I went to the Post Office (aka P.O.) on Friday--second time last week. It's the holidays and visits to the P.O. are pretty much expected. Mailing Christmas packages has become a way of life for our family with our nearest direct relatives in the north-central and southern states and grandchildren on both coasts. In fact, by the look of the lines outside and inside the P.O., dispersed families must be pretty common these days.
The demographics of Postal Customers (forthwith referred to as P.C.s) are multi-ethnic and multi-generational. Indeed, the P.O. market is the American melting pot. Even local P.O.s with relatively homogeneous neighborhoods are filled with P.C.s of every stripe, both rank and rainbow, all snaking their way to the head of the line. Needless to say, the wisest P.C. comes prepared with equal doses of patience, good humor, plenty of legal tender and maybe a snack.
With all the queuing and waiting, the P.O. turns into a real social center this time of year. The guy behind me said he didn't have anything to mail at all. Yet, he felt compelled to pack a lunch and put in a couple hours down at the P.O. with the other P.C.s in the queue. I guess you could call it mail bonding.
To get the most out of the social experience, especially if you're not mailing anything, it's not a bad idea to carry in one or two empty boxes that are wrapped, taped and addressed so you won't feel out of place. Besides, any P.C. standing in line without packages this time of year is immediately suspect. I believe it falls under Homeland Security Yule Rule 12-25(c) which covers anyone acting out of line with normal P.C. behavior. Just ask a Postal Associate (P.A.) about the details if you have any questions before security arrives.
As for the mailing process, just remember when you come to the P.O. you are in it for the long haul. And you can be assured that all P.C.s receive personalized customer service to help them get over the sticker shock. I know I shouldn't have, but I actually found myself eavesdropping as a P.C. timidly presented his package to the P.A at the nearest window. I sensed trouble from the outset.
P.C.: Finally, I made it! I was about to barter one of my grandson's gifts for the sandwich someone was eating behind me in line.
P.A.: How may we help you today?
P.C.: I'd like to mail something to Tierra del Fuego for Christmas.
P.A.: Sure. No problem, although I should mention we received a high priority postal alert memo this morning advising us postage and delivery times are going up soon in the Southern Hemisphere.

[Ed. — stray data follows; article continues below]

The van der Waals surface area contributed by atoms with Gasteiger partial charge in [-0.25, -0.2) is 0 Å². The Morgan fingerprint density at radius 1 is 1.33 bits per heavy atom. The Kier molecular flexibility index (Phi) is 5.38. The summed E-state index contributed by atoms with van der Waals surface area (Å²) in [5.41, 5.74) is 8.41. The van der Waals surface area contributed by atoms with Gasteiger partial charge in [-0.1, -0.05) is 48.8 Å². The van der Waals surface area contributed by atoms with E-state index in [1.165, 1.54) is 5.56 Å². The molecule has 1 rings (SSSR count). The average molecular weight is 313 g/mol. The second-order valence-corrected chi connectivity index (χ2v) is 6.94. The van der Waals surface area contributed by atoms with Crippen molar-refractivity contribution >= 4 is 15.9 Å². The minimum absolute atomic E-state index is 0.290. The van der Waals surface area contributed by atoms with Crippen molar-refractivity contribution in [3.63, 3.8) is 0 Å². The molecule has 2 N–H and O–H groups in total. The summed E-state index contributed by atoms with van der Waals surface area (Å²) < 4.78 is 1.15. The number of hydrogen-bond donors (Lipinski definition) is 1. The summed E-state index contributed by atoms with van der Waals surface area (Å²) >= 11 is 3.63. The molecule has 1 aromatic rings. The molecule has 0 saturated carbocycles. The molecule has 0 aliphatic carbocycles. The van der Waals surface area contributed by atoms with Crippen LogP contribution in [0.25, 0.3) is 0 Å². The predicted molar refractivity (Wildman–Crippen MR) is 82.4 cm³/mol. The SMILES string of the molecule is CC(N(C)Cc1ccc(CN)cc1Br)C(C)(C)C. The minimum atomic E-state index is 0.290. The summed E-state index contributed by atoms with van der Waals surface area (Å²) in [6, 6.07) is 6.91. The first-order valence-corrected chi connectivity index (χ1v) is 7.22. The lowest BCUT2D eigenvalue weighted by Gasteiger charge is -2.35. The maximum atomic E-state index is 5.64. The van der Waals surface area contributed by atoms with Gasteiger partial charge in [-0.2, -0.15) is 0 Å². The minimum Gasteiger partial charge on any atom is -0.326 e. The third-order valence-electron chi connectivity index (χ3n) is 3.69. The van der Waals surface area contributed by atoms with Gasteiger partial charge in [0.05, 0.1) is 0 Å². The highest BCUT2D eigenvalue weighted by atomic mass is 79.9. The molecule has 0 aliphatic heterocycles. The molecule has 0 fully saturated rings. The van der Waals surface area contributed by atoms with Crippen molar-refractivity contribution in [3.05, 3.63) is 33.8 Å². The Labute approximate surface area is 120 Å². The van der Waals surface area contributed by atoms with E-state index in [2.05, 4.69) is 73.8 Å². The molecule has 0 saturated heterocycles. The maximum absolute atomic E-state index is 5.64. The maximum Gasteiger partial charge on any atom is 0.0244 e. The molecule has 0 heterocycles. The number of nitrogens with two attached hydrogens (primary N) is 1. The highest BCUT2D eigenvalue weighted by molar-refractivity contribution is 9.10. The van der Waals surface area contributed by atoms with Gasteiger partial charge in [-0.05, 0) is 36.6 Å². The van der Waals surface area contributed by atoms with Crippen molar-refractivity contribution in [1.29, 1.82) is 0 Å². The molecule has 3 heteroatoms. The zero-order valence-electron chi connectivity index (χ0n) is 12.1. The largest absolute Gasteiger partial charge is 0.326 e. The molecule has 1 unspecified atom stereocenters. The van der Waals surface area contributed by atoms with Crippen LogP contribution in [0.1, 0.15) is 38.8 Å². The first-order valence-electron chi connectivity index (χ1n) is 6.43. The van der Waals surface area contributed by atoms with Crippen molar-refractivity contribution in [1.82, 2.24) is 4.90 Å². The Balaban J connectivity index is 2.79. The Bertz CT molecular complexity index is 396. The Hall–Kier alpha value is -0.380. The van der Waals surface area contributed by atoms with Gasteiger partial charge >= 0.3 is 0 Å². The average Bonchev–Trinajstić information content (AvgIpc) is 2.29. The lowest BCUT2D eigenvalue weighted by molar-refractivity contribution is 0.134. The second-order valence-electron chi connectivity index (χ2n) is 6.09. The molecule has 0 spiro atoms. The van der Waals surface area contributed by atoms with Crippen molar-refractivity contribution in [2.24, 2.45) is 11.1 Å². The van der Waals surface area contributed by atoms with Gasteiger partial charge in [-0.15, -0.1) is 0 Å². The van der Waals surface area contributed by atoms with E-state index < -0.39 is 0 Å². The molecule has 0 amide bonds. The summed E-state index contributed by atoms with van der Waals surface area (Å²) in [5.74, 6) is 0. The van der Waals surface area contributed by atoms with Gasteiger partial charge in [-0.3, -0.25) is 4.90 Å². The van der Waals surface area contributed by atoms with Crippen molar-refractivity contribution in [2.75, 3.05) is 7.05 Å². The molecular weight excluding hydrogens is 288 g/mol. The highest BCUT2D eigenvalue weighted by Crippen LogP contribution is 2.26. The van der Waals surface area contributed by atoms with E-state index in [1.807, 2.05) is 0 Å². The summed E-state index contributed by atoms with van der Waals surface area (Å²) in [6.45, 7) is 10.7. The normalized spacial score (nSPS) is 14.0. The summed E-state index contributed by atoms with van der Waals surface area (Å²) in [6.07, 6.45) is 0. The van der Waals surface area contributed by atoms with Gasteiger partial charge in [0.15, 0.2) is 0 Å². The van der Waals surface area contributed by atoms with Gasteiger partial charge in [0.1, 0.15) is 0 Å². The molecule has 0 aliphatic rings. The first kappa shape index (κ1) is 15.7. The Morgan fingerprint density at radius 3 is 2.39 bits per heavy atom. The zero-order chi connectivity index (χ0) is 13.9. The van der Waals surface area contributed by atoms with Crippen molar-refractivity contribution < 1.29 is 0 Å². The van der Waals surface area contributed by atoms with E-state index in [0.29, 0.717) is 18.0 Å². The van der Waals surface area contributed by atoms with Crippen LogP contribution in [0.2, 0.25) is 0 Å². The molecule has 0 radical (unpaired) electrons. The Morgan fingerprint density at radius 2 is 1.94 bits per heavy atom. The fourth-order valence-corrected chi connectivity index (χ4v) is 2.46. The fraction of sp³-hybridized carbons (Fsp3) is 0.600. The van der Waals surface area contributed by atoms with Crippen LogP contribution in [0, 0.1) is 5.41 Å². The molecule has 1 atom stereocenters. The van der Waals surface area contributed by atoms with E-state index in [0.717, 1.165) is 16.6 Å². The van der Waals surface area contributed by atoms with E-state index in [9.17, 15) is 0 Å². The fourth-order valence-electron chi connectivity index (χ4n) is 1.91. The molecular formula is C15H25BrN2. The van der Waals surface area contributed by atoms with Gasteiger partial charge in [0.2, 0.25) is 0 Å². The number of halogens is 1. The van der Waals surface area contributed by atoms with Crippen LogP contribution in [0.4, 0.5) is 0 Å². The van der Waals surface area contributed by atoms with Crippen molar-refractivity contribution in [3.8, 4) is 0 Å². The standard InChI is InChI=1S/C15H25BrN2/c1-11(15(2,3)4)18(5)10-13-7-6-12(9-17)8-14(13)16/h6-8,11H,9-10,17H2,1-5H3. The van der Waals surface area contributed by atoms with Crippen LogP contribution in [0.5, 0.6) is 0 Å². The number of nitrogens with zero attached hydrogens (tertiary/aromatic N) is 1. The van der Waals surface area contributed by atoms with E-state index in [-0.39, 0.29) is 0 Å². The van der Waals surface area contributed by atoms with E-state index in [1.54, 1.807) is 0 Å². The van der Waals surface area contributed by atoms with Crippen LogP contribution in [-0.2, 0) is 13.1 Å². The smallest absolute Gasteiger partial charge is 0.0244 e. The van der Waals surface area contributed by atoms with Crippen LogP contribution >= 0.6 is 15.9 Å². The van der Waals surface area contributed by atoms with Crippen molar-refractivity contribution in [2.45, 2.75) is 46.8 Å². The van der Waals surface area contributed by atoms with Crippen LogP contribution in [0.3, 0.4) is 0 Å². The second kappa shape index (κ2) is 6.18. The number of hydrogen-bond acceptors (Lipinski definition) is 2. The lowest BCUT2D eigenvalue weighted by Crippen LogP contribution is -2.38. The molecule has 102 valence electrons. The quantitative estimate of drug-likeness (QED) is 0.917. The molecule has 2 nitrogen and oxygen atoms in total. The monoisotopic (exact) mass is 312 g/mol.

P.C.: That doesn't sound good. But hey, it's Christmas. How bad can it be?
P.A.: Are you mailing anything larger than a breadbox, fragile, liquid, explosive or that would arouse suspicion among our highly trained Postal Inspectors (P.I.s)?
P.C.: No. Well, there is an heirloom neti pot that's been passed around the family for years.
P.A.: Would you like us to guarantee the contents will be usable when they reach their destination?
P.C.: You mean you can do that?
P.A.: Why, yes. Of course, it will be a little extra. But we have a special rate this month.
P.C.: Can you tell me how much the postage will be first?
P.A.: Yes. Would you like it to arrive before the end of the Year of the Dragon? That's our cheapest flat rate at $96.00 if the gross weight of your package is less than 2.378 kilos.
P.C.: That's a little pricey. But I guess it's not too bad if it will get there by Christmas.
P.A.: Christmas? Get real. Maybe by Christmas 2012 if you're lucky. At the lower flat rate, we're prohibited from actually mailing the package until we're actually in the Year of the Dragon.
P.C.: Do you have anything faster?
P.A.: Of course we do. We can get it there in two business weeks for just under $200 (not counting Sundays, Saturdays after 2:00 p.m. and any other day the package remains in the P.O. awaiting inspection by our part-time P.I.s). Oh, and we may have to add a little something for time and materials in case re-wrapping is needed.
P.C.: I suppose getting it there by this Christmas is out of the question, then?
P.A.: No. Not at all. In fact, going with the two-day priority delivery option will save us both some time. Just leave your credit card with me and we'll handle everything.
P.C.: Two days. That sounds great. But you didn't mention the cost.
P.A.: Well, you know what they say, "if you have to ask...". By the way, you have pre-paid your mortgage through next June, haven't you? Oh, and if you don't need the card back right away, we'll mail it back to you postage free, which saves you the $96.00 flat rate charge.
P.C.: I was hoping to take the card with me today. And now that I've thought about it, I can only afford to go with the cheapest rate and shoot for next Christmas.
P.A.: OK. Just step to the back of the line. This could take a while. The Year of the Dragon doesn't start until January 23.
Merry Christmas one and all. Hope all your packages arrive on time.